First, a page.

"In short, companies today have to do right by the customer every time," states researcher and consultant Richard Whiteley in his book, "The Customer Driven Company."
Companies such as Marriott Hotels, McDonald's, Disney theme parks, Wal-Mart, Motorola and Honda have achieved reputations for providing quality products and services. Yet, many others have fallen far short of expectations.
Whiteley's research identifies the major reasons companies achieve a reputation for exceptional customer treatment:
* Customer vision. Throughout the organization, employees in customer-driven companies share the vision of gaining and retaining customers. Typically, the top manager is the head cheerleader for customers. Customer service is on the agenda of most of the company's meetings and is a key part of strategic plans.
* Listen to the customer. Management must seek out the customer's voice. Detailed market studies, toll-free telephone numbers and mingling with customers are examples of aggressive listening. Progressive companies see complaints as opportunities to improve, and they invest money and time in resolving complaints.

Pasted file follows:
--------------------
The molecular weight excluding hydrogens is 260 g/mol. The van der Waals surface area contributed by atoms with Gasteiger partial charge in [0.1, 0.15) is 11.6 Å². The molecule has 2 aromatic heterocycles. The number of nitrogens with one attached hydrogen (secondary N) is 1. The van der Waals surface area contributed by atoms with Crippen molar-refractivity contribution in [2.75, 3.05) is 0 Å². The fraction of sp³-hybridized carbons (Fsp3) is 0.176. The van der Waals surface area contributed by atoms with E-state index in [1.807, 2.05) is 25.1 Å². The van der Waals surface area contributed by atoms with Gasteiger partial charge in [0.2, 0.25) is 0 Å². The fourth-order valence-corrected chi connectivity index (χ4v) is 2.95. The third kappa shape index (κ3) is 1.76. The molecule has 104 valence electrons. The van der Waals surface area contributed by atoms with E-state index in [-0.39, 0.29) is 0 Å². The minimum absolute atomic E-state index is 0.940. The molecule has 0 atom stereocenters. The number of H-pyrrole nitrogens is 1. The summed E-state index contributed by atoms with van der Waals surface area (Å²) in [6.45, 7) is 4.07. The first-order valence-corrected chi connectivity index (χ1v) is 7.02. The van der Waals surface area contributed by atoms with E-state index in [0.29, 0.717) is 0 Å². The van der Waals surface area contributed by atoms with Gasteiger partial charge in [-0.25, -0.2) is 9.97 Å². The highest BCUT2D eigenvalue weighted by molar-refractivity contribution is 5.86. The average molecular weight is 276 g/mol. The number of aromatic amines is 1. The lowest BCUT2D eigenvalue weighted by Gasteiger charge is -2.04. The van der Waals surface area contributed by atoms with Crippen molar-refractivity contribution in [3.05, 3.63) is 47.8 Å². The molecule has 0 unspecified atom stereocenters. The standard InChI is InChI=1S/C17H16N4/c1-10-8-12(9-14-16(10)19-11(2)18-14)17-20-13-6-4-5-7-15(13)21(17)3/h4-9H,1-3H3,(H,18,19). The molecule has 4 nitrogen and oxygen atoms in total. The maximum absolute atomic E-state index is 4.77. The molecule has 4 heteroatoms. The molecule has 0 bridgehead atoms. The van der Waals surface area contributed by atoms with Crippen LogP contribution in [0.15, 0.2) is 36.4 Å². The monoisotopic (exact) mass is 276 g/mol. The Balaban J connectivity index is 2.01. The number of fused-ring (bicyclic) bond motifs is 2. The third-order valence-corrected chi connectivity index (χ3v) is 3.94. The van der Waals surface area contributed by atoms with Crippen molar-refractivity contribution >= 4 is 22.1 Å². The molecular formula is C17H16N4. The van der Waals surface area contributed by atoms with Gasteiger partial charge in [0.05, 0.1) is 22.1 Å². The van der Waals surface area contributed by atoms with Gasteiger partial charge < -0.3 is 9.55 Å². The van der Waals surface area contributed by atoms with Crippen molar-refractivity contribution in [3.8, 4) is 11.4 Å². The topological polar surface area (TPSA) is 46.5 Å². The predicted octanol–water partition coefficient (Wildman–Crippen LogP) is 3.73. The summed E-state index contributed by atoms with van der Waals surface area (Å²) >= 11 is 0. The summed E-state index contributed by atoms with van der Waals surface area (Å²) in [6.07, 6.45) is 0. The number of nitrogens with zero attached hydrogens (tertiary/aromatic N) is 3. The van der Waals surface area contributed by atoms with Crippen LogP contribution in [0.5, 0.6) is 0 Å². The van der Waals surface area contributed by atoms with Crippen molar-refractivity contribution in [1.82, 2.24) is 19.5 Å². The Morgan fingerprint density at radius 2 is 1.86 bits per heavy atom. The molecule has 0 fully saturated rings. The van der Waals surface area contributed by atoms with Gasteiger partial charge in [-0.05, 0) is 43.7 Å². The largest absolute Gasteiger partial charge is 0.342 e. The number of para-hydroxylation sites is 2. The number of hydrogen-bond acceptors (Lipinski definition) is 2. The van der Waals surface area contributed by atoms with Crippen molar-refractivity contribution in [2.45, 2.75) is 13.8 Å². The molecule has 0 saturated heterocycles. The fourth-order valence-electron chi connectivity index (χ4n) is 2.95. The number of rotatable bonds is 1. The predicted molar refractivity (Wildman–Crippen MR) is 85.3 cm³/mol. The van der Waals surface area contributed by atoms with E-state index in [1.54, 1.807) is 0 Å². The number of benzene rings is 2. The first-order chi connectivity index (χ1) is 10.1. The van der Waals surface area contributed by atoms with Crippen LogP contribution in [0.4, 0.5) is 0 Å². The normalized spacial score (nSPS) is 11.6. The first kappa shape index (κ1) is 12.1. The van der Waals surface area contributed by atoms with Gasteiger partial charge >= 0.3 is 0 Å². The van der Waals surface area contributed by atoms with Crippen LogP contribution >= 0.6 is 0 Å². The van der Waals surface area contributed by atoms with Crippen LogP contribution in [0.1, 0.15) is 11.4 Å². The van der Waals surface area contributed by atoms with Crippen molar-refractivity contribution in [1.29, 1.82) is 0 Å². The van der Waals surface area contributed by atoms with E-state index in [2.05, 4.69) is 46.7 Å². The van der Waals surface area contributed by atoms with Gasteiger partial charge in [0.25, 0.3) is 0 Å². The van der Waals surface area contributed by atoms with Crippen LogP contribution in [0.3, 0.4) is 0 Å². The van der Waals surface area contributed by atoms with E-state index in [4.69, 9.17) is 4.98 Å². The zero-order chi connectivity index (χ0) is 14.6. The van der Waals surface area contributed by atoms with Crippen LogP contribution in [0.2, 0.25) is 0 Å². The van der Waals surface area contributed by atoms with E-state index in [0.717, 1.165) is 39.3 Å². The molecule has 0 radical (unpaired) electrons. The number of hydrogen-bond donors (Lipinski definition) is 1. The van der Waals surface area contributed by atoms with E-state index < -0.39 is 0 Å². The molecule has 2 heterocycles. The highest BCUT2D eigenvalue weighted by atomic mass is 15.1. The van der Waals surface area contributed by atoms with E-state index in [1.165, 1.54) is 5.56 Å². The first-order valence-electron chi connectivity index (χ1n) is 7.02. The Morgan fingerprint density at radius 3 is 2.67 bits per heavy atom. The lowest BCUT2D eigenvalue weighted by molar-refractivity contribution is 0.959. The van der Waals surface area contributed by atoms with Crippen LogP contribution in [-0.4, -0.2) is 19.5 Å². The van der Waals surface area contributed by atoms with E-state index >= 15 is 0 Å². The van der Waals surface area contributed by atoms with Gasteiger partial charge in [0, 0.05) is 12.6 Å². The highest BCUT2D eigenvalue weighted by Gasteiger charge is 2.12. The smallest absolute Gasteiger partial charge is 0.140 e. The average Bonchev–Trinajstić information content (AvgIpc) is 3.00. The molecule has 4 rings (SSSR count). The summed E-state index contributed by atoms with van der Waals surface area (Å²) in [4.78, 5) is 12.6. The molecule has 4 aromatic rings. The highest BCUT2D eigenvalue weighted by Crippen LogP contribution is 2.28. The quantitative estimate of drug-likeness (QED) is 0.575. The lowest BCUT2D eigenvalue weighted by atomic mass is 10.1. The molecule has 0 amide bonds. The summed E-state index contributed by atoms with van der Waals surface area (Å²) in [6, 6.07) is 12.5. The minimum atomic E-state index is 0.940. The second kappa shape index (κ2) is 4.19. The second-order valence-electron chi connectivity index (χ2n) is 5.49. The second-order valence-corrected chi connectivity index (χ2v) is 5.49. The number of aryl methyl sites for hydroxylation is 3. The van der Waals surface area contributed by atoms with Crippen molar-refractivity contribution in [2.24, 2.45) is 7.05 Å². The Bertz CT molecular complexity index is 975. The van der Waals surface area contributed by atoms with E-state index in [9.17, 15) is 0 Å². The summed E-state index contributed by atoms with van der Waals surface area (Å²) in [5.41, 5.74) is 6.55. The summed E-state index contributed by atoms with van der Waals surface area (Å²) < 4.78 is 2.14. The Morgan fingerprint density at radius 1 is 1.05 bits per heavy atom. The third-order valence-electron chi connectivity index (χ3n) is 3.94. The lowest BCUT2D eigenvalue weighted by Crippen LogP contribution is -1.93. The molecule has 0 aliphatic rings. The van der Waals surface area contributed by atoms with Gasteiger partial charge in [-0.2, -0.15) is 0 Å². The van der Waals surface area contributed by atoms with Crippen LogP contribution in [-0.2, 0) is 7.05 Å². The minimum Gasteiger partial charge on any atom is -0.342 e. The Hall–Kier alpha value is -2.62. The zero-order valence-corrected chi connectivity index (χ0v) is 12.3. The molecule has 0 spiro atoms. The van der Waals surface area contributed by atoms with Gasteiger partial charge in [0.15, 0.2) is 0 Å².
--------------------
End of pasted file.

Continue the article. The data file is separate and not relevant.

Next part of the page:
* Study successes. Customer-service practices are neither secret nor hidden.
* Support customer champions. Seek out employees who treat customers well. Give them rewards, freedom and opportunities to extend their influences. Companies that provide excellent service often have low employee attrition.
* Eliminate service barriers. Many well-intended procedures regarding invoices, returns, guarantees, billing and order-filling actually reduce employees' ability to deliver quick, efficient customer service. Customer-oriented companies relentlessly attack these procedural barriers.
* Lead by example. Top managers clearly demonstrate exceptional customer service.
Gerald Graham, a professor at Wichita State University, is a management consultant. Send questions to the Wichita Eagle, P.O. Box 820, Wichita, Kan. 67201.)
Satisfying the customer
Check all of the following that are obvious in your organization.
1. Employees always place customer needs first.
2. Managers use customer-satisfaction questionnaires.
3. Managers spend at least 10 percent of their time with customers.
4. We continuously study the successes of other organizations.
5. The organization makes examples of customer oriented employees.
6. We vigorously eliminate procedural and policy barriers to customer service.
7. Managers gather extensive data on customer-related issues.
8. Top management, by example, sets the tone for a customer-driven vision.
9. Customer service has a higher value than profits.
10. Customer-service strategies are part of our strategic plan.
Interpretation: Seven or more checks suggest an inclination toward a customer-driven company.